Foreclosures, Hate Crimes and Corporate Makeovers

A quick update on some of the more interesting stories in the NYTimes today.

A few days ago I had mentioned some recent developments in the ongoing foreclosure wars. Today the Times has a leading story on this issue. Written by a David Streitfeld, it contains the following sarcasm inducing paragraph:

In depositions taken by lawyers for homeowners, executives at GMAC and Chase said they or their teams signed 10,000 or more affidavits and related documents a month. That did not give them time to review the cases.


A bigoted act allegedly committed by an Indian-American freshman at Rutgers, is soon followed by the suicide of the target of this act. To quote from the article:

Under a leaden sky, students debated whether the surreptitious broadcast was a thoughtless prank or a crime.

Streaming live a sexual encounter your gay roommate is having in your dorm room does not qualify at any level as a prank, thoughtless or otherwise. Of course, it is rash to draw a direct causal link between this dastardly act and Mr. Clementi’s tragic death. Suicide almost always has some deeper underlying causes and it is possible that Mr. Clementi was already suffering from mental stress or depression. However, to subject a weaker individual to such trauma and humiliation is, in an of itself, an act worthy of condemnation even if the final outcome is benign compared to this sad situation.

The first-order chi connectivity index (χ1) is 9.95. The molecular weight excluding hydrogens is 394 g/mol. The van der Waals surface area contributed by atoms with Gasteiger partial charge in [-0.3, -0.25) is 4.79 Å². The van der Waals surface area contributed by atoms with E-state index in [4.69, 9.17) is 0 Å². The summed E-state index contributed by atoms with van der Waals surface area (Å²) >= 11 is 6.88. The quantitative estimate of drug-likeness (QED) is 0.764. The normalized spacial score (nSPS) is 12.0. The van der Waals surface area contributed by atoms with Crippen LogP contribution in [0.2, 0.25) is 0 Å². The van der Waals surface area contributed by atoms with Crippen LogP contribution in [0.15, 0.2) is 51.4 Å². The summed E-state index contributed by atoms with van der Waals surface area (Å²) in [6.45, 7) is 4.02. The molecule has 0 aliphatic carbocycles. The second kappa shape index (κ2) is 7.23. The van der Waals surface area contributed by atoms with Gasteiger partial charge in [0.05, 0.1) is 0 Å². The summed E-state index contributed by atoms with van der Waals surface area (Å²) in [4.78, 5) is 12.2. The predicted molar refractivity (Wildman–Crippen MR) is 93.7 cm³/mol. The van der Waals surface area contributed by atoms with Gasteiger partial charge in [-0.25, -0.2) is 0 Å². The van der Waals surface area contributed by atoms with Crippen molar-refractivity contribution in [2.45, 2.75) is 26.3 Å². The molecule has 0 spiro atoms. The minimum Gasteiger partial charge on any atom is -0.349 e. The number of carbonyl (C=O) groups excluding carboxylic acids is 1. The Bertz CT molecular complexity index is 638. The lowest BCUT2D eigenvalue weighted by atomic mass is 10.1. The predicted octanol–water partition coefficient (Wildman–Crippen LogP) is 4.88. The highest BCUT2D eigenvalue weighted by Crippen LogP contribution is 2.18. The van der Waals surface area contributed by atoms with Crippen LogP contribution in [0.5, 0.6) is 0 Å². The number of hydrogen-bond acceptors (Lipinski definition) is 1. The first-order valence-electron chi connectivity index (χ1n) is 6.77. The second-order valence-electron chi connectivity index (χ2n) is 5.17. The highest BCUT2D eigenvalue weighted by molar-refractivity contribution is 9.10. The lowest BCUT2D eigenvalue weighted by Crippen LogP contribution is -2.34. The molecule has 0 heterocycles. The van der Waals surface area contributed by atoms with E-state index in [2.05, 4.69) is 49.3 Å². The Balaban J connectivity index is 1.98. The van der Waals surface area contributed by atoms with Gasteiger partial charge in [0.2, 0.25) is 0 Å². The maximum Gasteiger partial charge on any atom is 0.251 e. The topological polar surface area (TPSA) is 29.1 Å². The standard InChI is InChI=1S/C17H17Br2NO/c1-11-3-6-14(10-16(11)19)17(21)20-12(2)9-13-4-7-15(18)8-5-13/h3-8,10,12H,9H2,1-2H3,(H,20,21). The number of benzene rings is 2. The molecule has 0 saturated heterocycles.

Three cheers for BP’s new CEO, Robert Dudley. Not really. What’s next? Change British Petroleum’s name to Sunshine Corp? That’ll make the fish rejoice and the plankton weep with joy.

Mr. Dudley is looking for a “fast evolution” for his company. It would perhaps serve the Justice Department well to seek “fast resolution” for the grievous damage done to the environment and Gulf coast fishermen by BP’s criminal negligence.

Another interesting tidbit is the amount of money BP put away to meet damages from this event – $32 Billion. That’s right. Billion, with a ‘B’. Enough for Dow Jones and Company to buy their way out of 64 Bhopal gas leaks, which by the way took at least 5,000 lives and left countless more disabled and paralyzed. Just goes to show the value of an Indian life relative to that of South Atlantic marine life, at least from the corporate perspective !

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